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  14. Hi Peter. I must give this book a try. Did you see my version I made of this iconic style? http://maledevonsewing.blogspot.co.uk/2016/09/the-guild-jacket-reveal.html?m=1 Keep up the good work. Jamie

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  15. Sometimes I use masking tape to stick the pattern paper to a glass sliding door, cover and tape butchers paper/craft paper over the top and trace the pattern out. Its easy to see with the light behind the glass. The Swedish paper thing sounds awesome, but if expensive or difficult to find, the glass door works a treat.

    Cant wait to see your cherry coat,
    pkg

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  16. Larger sheets of waxed tracing paper really help. The ones I use are 29" by 39". It's also been recommended to mount the sheets to foamcore board with spray adhesive, then put your pattern paper on top with the pattern over it and trace away.
    The jacket is going to be wonderful!

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  17. A French colleague told me in France they trace Burdastyle patterns on newspaper with the tracing wheel, no carbon paper, just follow the dotted lines afterward. I use a double tracing wheel with carbon paper however. I did a couple things from the Drape Drape Japanese books for my daughter and she loved them. Like origami to assemble!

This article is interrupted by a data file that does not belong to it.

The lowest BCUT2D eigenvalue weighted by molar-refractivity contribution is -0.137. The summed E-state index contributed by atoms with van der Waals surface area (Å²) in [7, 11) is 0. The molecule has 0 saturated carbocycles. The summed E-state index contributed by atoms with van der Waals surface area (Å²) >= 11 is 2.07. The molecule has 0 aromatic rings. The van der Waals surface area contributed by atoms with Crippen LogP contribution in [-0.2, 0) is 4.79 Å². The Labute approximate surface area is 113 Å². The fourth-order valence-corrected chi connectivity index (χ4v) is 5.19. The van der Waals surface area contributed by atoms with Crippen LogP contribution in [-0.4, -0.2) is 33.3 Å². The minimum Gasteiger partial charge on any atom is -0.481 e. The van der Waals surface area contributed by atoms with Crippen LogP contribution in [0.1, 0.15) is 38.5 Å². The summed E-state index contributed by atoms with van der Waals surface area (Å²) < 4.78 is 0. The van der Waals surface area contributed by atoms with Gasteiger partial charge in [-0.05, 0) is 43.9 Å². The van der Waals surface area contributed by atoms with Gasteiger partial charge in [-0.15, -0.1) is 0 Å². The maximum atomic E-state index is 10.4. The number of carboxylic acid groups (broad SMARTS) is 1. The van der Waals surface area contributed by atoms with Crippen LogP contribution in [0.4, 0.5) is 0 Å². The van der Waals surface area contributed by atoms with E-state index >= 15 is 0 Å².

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  18. You need some of this tracing paper: http://www.richardthethread.com/index.php?src=directory&view=shop_richard&srctype=detail&refno=705&category=Tracing%20Paper

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  19. My recommendation for pattern copying is to scan and print to a large format paper, then cut the pieces you want. You might need to go to a copy shop for that, unless you already have a large format printer at the office or at home. This would be the fastest way. Not cheap or free, but fast and easy. ��

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  20. Ditto Esther, but not until I upgraded my printer/scanner to a ledger-sized (11x17-in) one, under $200, MUCH faster and more accurate than using a letter-sized one, and twice as fast to assemble the tiled print-outs from. I also add the step of digitally tracing the outlines I want so I can alter them, add/alter seam allowances, or design new shapes based on them as needed, in an image-editing program (I use Adobe Illustrator, but there are many free and cheaper ones, and Photoshop or its alternatives would work, too).

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  21. I love this look and would love to give this a try! Tracing the patterns out looks very time consuming though. I like the idea of scanning and printing the pattern pieces - great idea.

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  22. Nice post, I like men's casual shirts online they gives a neat and good look.